“80% of the R2 billion spent by the Western Cape Government on tenders during 2012/2013 was paid to #BEEbusinesses. #DAdelivers”
The DA says the claim is based on a Western Cape government analysis of expenditure.The analysis states that ‘[i]n the 2012/13 financial year, the majority of tenders over R100 000 were awarded to BEE firms. In total, bids worth R1.6 billion went to BEE firms”. This amounts to 80% of the total.
“65% of the Western Cape Govt’s senior management are previously disadvantaged South Africans. #DAdelivers”
When asked if there were other documents that supported the claim, Bothma directed us to a Times LIVE article and a City Press article in which the Western Cape premier and DA leader, Helen Zille, claimed that “77 percent of our 50,521 senior employees fell within the designated ‘black group’”. No source for that claim was provided.
We have been unable to independently verify the accuracy of the claim.
“76% of the Western Cape Government’s budget is redistributed to poor communities. #DAdelivers”
Bothma referred Africa Check to a presentation compiled by Western Cape Premier Helen Zille’s office on provincial ‘expenditure on the poor’.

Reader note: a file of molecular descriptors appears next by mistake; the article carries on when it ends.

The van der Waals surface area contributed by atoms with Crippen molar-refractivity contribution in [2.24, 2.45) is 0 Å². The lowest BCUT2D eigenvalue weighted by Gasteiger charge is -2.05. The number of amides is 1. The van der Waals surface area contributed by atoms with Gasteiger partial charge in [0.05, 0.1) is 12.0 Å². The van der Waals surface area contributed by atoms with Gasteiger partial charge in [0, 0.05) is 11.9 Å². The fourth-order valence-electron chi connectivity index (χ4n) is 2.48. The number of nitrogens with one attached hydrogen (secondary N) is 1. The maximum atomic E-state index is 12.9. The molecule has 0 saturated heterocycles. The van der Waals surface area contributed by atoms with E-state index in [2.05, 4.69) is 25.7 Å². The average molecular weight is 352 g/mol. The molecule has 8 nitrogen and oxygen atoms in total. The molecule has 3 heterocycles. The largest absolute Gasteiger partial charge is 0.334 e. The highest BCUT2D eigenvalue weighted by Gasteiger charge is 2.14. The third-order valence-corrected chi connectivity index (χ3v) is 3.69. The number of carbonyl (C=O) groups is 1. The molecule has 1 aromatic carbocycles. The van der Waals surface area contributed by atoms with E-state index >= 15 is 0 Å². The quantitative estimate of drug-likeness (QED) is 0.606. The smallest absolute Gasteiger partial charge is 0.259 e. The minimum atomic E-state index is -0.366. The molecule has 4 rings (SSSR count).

However, the source provided does not support the claim.
The presentation, delivered by Helen Zille in August 2012, claims that an analysis of a representative sample of departments revealed that 76% of their budgets were redistributed to poor communities. Only the departments of health, education, human settlements, social development and cultural affairs and sport were considered in the analysis. Expenditure in eight other provincial departments was not analysed.
“8 of the top 10 South African municipalities in the Municipal IQ’s Productivity Index are governed by @DA_News. #DAdelivers”
This claim has been tweeted a number of times since November 2013 and is said to have been taken from Municipal IQ’s 2013 Productivity Index. Municipal IQ is an independent data service that monitors and assesses South Africa municipalities.
The claim is not strictly correct (though it is close) as the index shows that six of the ten top-performing local municipalities are run by the DA and one is run by a DA-Cope coalition.
“In its first four years in government, the DA-governed City of Cape Town tripled the number of houses delivered per year. #DAdelivers”
The DA said that the claim was sourced from the Cape Town Story, a booklet published by the DA in March 2011. It claimed that “the post-2006 City government has built three times the number of houses its predecessor managed”.